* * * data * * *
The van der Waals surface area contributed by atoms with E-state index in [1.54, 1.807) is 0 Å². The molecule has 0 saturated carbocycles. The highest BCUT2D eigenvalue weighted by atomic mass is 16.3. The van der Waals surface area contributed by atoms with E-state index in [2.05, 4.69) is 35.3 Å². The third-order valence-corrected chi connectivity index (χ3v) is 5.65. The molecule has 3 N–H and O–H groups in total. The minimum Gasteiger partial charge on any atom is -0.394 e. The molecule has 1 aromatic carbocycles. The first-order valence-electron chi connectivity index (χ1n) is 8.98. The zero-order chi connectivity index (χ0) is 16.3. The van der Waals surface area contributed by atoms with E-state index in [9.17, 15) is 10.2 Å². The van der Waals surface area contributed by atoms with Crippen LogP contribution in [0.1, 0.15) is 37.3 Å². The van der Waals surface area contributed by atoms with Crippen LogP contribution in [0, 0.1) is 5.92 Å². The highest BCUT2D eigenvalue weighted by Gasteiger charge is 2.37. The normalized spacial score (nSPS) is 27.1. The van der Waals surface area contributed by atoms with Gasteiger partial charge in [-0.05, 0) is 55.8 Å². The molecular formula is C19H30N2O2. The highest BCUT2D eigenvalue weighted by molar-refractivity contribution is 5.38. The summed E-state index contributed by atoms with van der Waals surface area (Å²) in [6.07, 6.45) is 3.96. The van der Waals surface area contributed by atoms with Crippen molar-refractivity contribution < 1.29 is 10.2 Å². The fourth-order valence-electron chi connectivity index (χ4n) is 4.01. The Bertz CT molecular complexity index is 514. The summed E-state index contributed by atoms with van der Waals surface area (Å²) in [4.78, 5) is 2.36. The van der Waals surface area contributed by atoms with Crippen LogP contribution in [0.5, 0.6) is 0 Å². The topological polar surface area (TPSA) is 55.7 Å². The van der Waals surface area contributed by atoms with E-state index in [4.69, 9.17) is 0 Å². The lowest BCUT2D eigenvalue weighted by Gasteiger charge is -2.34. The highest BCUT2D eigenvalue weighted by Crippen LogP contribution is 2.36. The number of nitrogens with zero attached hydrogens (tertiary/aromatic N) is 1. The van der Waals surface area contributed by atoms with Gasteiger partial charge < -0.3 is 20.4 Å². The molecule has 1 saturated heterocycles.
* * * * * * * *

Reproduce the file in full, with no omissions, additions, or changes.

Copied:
The van der Waals surface area contributed by atoms with E-state index in [1.54, 1.807) is 0 Å². The molecule has 0 saturated carbocycles. The highest BCUT2D eigenvalue weighted by atomic mass is 16.3. The van der Waals surface area contributed by atoms with E-state index in [2.05, 4.69) is 35.3 Å². The third-order valence-corrected chi connectivity index (χ3v) is 5.65. The molecule has 3 N–H and O–H groups in total. The minimum Gasteiger partial charge on any atom is -0.394 e. The molecule has 1 aromatic carbocycles. The first-order valence-electron chi connectivity index (χ1n) is 8.98. The zero-order chi connectivity index (χ0) is 16.3. The van der Waals surface area contributed by atoms with E-state index in [9.17, 15) is 10.2 Å². The van der Waals surface area contributed by atoms with Crippen LogP contribution in [0.1, 0.15) is 37.3 Å². The van der Waals surface area contributed by atoms with Crippen LogP contribution in [0, 0.1) is 5.92 Å². The highest BCUT2D eigenvalue weighted by Gasteiger charge is 2.37. The normalized spacial score (nSPS) is 27.1. The van der Waals surface area contributed by atoms with Gasteiger partial charge in [-0.05, 0) is 55.8 Å². The molecular formula is C19H30N2O2. The highest BCUT2D eigenvalue weighted by molar-refractivity contribution is 5.38. The summed E-state index contributed by atoms with van der Waals surface area (Å²) in [6.07, 6.45) is 3.96. The van der Waals surface area contributed by atoms with Crippen molar-refractivity contribution < 1.29 is 10.2 Å². The fourth-order valence-electron chi connectivity index (χ4n) is 4.01. The Bertz CT molecular complexity index is 514. The summed E-state index contributed by atoms with van der Waals surface area (Å²) in [4.78, 5) is 2.36. The van der Waals surface area contributed by atoms with Crippen LogP contribution in [0.5, 0.6) is 0 Å². The topological polar surface area (TPSA) is 55.7 Å². The van der Waals surface area contributed by atoms with E-state index in [4.69, 9.17) is 0 Å². The lowest BCUT2D eigenvalue weighted by Gasteiger charge is -2.34. The highest BCUT2D eigenvalue weighted by Crippen LogP contribution is 2.36. The number of nitrogens with zero attached hydrogens (tertiary/aromatic N) is 1. The van der Waals surface area contributed by atoms with Gasteiger partial charge < -0.3 is 20.4 Å². The molecule has 1 saturated heterocycles.